Select the Directories folder in the tree to see a list of all the directories the service is configured to monitor. While these default settings ensure that data files on this computer will be included in the catalog, it forces the service to spend a lot of time searching through folders containing files that might not have the data you want to index.
For example, the C:\Windows folder on this particular system contains close to 17,000 files, which would take a lot of unnecessary time and disk space to index. The C:\Documents and Settings folder comes much closer to the data I'd like to index; however, this folder contains nearly 34,000 files, many of which aren't data files.
Redirecting the indexing operations
To make the Indexing Service as efficient as possible, you should redirect the indexing operations to the My Documents folder, which contains all your data files. This will make the service much more efficient.
First, delete all the current entries in the Directories list by right-clicking on each and selecting the Delete command from the menu. As you do, the Indexing Service will prompt you to confirm the deletion.To add an entry for the My Documents folder, go to the Action menu and select the New | Directory command. In the Add Directory dialog box, select the Browse button and type the path to the My Documents folder into the Path text box, as shown in Figure B. Then, click OK.
You can redirect the Indexing Service so that it focuses on the folders containing your data files.At this point, minimize the Indexing Service console, launch Windows Explorer, and locate the My Documents folder. Now, right-click on the My Documents folder to access the Properties dialog box. Click the Advanced button. In the Advanced Attributes dialog box, shown in Figure C, select the For Fast Searching, Allow Indexing Service to Index This Folder check box, and click OK.
To ensure that the folders and files are ready for the indexing operations, you need to set the Index attribute.To continue, click OK in the My Documents Properties dialog box. You'll then see the Confirm Attribute Changes dialog box, shown in Figure D. Make sure the Apply Changes to This Folder, Subfolders and Files check box is selected and click OK.
You'll be prompted to confirm that you want to set the Index attribute for all subfolders and files.Return to the Indexing Service console and select the Indexing Service on Local Machine folder in the tree. You'll then see the main System catalog, as shown in Figure E. Now click the Start Indexing button on the toolbar.
To initiate the indexing operation, just click the Start Indexing button on the toolbar.The Indexing Service will begin the indexing operation, and you should leave your system site idle for a while. Ideally, you'll allow the service to run while you're at lunch or even overnight in order to give it time to build the index. While the indexing operation is running, the service will keep you apprised of its status, as shown in Figure F.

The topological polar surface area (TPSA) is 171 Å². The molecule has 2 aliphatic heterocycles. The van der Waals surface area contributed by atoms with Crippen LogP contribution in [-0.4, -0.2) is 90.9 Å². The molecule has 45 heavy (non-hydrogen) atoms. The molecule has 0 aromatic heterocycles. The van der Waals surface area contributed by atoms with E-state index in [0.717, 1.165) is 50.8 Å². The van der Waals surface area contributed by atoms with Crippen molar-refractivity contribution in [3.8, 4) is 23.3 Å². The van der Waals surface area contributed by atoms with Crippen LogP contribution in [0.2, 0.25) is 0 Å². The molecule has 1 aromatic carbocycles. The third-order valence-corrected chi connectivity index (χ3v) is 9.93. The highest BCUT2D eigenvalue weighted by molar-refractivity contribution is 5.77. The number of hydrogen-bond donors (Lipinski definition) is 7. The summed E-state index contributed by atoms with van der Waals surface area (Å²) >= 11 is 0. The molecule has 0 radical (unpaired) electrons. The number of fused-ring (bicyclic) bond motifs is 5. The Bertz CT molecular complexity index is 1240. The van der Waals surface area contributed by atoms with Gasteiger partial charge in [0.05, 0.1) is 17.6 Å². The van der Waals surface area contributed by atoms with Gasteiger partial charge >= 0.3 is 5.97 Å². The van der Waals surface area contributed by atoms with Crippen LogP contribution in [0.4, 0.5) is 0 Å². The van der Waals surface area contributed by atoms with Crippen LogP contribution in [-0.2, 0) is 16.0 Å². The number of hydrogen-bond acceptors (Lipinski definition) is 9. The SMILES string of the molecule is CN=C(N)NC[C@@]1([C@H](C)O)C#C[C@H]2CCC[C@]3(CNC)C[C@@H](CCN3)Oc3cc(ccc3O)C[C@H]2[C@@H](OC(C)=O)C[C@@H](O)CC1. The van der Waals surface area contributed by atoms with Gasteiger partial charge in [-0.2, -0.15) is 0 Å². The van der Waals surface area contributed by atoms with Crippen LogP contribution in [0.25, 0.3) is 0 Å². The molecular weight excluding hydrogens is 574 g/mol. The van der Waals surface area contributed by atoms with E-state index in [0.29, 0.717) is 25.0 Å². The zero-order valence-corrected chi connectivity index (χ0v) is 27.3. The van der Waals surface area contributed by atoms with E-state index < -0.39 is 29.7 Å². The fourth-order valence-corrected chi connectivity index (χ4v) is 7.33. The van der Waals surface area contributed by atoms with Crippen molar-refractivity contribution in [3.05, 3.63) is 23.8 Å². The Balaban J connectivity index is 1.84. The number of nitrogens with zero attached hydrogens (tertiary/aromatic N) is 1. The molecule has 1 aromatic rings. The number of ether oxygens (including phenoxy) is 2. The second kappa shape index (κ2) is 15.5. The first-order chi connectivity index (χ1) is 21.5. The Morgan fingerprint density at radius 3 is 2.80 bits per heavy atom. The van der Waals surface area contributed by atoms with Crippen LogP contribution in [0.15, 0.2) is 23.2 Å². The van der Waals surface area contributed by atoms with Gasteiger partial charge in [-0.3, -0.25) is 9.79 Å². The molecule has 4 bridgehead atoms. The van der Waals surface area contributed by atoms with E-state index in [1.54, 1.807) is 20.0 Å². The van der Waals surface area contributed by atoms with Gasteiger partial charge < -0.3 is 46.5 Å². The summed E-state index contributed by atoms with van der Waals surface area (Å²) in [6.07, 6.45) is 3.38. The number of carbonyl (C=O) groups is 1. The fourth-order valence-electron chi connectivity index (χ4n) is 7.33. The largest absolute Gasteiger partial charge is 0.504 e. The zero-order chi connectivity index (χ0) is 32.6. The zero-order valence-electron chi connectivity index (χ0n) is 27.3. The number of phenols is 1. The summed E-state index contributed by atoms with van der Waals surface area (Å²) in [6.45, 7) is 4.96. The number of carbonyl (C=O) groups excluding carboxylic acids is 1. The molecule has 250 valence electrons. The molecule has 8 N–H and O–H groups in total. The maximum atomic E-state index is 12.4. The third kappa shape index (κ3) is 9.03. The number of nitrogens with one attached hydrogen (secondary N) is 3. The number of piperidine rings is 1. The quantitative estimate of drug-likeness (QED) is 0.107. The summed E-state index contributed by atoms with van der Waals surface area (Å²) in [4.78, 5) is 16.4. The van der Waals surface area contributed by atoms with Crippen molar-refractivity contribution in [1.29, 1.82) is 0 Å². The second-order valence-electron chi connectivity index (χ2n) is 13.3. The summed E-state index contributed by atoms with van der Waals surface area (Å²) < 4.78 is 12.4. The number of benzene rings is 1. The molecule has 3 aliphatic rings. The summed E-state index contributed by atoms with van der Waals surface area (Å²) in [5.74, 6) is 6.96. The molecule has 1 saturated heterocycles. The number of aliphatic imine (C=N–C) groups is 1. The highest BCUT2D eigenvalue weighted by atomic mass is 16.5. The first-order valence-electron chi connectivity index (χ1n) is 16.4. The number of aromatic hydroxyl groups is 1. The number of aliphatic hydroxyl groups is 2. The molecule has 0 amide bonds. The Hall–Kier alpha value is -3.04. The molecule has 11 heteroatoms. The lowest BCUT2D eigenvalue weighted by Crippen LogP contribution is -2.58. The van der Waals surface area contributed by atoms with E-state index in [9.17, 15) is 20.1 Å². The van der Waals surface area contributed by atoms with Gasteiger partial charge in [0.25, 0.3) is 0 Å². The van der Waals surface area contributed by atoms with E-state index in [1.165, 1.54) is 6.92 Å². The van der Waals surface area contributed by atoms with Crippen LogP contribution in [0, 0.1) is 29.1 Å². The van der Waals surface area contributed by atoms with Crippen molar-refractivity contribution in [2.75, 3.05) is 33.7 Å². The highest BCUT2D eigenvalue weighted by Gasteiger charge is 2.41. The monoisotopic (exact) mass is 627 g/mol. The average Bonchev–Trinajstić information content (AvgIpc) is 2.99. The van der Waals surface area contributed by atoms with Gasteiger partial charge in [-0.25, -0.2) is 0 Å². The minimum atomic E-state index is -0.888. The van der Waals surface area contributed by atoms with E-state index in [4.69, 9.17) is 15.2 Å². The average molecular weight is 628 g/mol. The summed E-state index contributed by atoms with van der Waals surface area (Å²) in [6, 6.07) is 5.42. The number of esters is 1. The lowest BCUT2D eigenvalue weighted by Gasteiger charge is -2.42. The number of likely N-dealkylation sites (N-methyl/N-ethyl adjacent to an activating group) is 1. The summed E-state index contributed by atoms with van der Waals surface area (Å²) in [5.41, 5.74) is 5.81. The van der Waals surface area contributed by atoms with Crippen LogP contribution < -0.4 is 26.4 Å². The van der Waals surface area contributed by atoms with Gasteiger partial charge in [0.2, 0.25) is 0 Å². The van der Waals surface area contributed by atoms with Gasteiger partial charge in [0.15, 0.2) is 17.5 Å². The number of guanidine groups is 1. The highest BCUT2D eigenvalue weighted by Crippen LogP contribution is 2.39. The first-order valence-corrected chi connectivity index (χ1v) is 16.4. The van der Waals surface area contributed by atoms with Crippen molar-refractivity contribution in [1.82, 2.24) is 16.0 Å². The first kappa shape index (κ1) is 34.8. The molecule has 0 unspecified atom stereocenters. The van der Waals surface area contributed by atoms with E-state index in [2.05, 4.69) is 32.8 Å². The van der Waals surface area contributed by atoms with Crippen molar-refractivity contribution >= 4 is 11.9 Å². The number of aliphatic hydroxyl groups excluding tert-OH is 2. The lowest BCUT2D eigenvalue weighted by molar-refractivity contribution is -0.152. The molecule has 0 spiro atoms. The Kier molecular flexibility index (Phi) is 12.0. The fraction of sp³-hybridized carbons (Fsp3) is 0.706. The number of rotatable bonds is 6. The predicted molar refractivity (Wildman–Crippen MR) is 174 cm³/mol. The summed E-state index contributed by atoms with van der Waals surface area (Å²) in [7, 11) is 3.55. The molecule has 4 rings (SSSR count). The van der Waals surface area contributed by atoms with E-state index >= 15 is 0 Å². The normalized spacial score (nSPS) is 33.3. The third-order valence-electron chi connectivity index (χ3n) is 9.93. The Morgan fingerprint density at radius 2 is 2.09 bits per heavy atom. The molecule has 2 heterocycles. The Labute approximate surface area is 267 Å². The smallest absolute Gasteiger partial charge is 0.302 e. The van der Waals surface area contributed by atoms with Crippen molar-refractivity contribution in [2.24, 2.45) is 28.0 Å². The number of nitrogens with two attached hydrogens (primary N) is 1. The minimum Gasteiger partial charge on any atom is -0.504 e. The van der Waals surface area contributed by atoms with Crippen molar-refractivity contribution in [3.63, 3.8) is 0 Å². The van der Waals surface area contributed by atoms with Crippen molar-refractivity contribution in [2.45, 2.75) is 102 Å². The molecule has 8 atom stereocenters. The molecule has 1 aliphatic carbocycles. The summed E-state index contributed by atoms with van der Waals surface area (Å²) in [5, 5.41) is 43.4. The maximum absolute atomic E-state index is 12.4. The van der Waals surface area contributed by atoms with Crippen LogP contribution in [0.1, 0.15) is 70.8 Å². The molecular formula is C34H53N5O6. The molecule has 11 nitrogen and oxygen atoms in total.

While the indexing operation is ongoing, the Status column will show that it is scanning.When the indexing operation is complete, the Status column will list the operation as Started, as shown in Figure G. You can then close the Indexing Service, launch the Search tool, and begin searching your indexed files.
Once indexing is complete, the Status column will indicate that the index is ready to be searched.
Adding file types
As I mentioned, by default the Indexing Service comes with filters for HTML files, text files, and all files created by Microsoft Office. If you want to index other types of files, you can find and install custom content filters, also called IFilters. Because Microsoft's SharePoint Server also uses IFilters, you can find them for a lot of common file types.
For example, you can download and install a free PDF IFilter from the IT solutions page on the Adobe Web site. You can download and install a free Visio IFilter from the Downloads page on the Microsoft Web site. From the 4-Share Web site, you can download a 30-day evaluation copy of an IFilter for ZIP files. You can also purchase a number of IFilters on the IFilterShop Web site.
Adding unknown extensions
You can configure the Indexing Service to index files with unknown extensions. In this case, the service will analyze the content of the files and try to locate pertinent information.To do so, run the Indexing Service console as described earlier. Select the Show/Hide Console Tree button on the toolbar to show the console tree. Right-click on the Indexing Service on Local Machine folder in the tree and select the Properties command. In the Indexing Service on Local Machine Properties dialog box, select the Index Files with Unknown Extensions check box, as shown in Figure H, and click OK.
If you want the Indexing Service to attempt to pull relevant information from unknown file types, you can enable the Index Files with Unknown Extensions check box.